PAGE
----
National Science Foundation:
Better Guidance on Employee Book Writing Could Help Avoid Ethics Problems
GGD-93-8: Published: Oct 9, 1992. Publicly Released: Nov 9, 1992.
- Full Report:
Pursuant to a congressional request, GAO reviewed the National Science Foundation's (NSF) practices regarding conflict-of-interest issues, focusing on whether: (1) NSF and two of its employees complied with book preparation laws and regulations; and (2) NSF adequately protects against violations of book preparation laws and regulations.
GAO found that: (1) federal agencies must classify whether the writing and publishing activities of federal employees are official government duties or outside unofficial activities; (2) the two NSF employees who wrote and published two NSF books did so without NSF determining the activities' classification; (3) the two employees used secretarial and computer support services during work hours, and NSF allowed the employees to publish the books privately through commercial publishers; (4) NSF failed to clearly determine the classification and review the manuscripts; (5) NSF lacks formal policies and procedures for reviewing employees' job-related writing and publishing activities, determining the official or unofficial status, or communicating employee publishing guidelines; (6) NSF allows unsupervised independent research, lacks guidelines requiring employees to seek book-writing guidance and agency approval, and fails to determine whether the proposed publication relates to its mission; and (7) other agencies require employees to obtain prior agency approval for writing and information dissemination activities, require agency determinations distinguishing between official and unofficial duties, require agencies to determine whether a government or private publisher should be used, and require policy determinations regarding employee or publisher copyrights and employee compensation.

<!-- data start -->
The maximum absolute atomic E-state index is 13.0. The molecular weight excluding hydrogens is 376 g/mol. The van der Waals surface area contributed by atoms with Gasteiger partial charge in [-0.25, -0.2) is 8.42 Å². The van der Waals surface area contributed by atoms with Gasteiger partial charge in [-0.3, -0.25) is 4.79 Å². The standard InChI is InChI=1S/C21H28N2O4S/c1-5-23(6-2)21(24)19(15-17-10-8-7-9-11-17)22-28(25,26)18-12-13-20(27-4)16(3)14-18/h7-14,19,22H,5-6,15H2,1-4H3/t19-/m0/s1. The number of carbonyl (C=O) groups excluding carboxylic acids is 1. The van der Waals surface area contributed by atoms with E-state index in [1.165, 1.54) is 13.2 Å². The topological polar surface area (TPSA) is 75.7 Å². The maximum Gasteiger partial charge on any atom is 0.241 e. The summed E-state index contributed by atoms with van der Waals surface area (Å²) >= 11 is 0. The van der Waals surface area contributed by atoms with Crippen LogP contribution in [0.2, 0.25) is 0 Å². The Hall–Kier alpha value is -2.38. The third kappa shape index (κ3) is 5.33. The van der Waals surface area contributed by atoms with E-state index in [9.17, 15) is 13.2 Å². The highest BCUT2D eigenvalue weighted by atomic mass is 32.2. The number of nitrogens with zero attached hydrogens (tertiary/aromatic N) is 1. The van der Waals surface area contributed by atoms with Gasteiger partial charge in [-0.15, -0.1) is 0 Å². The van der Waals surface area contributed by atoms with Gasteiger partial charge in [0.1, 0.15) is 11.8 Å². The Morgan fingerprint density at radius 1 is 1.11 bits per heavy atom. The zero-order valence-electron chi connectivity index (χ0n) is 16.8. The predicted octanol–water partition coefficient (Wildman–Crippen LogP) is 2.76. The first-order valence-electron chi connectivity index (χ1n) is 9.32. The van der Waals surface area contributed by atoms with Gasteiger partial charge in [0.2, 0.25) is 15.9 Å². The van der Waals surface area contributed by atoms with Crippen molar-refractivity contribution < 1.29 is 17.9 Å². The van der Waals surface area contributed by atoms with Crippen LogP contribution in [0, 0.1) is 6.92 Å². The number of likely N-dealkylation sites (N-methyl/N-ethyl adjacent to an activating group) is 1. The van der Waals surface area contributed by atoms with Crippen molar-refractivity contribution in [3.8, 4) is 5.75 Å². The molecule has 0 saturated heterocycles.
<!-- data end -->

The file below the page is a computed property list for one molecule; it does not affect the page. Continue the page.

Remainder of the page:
Recommendation for Executive Action
Status: Closed - Not Implemented
Comments: A new draft policy and procedures to reflect the recommendation were circulated and received extensive comments. One more revision was to be circulated for comments. The new policy and procedures were expected to be final by February 1994. In early 1994, NSF ceased work on its policy covering book writing because of the President's Executive Order 12681, requiring all federal agencies, as part of reinventing government, to reduce internal management directives by half. In March 1995, NSF issued a staff memorandum implementing the executive order at NSF by calling for the cancellation of many existing and proposed regulations. Thus, according to an Office of General Counsel official responsible for drafting the book-writing policy, in order to be consistent with the executive order, the policy probably will not be issued. As of August 1996, the status had not changed in three years.
Recommendation: The Director, NSF, should formalize and implement policies and procedures to require: (1) adequate prior review of employees' NSF-related book-writing and publishing activities; and (2) appropriate actions, including providing clear advice to employees to help ensure that such activities comply with applicable laws and regulations.
Agency Affected: National Science Foundation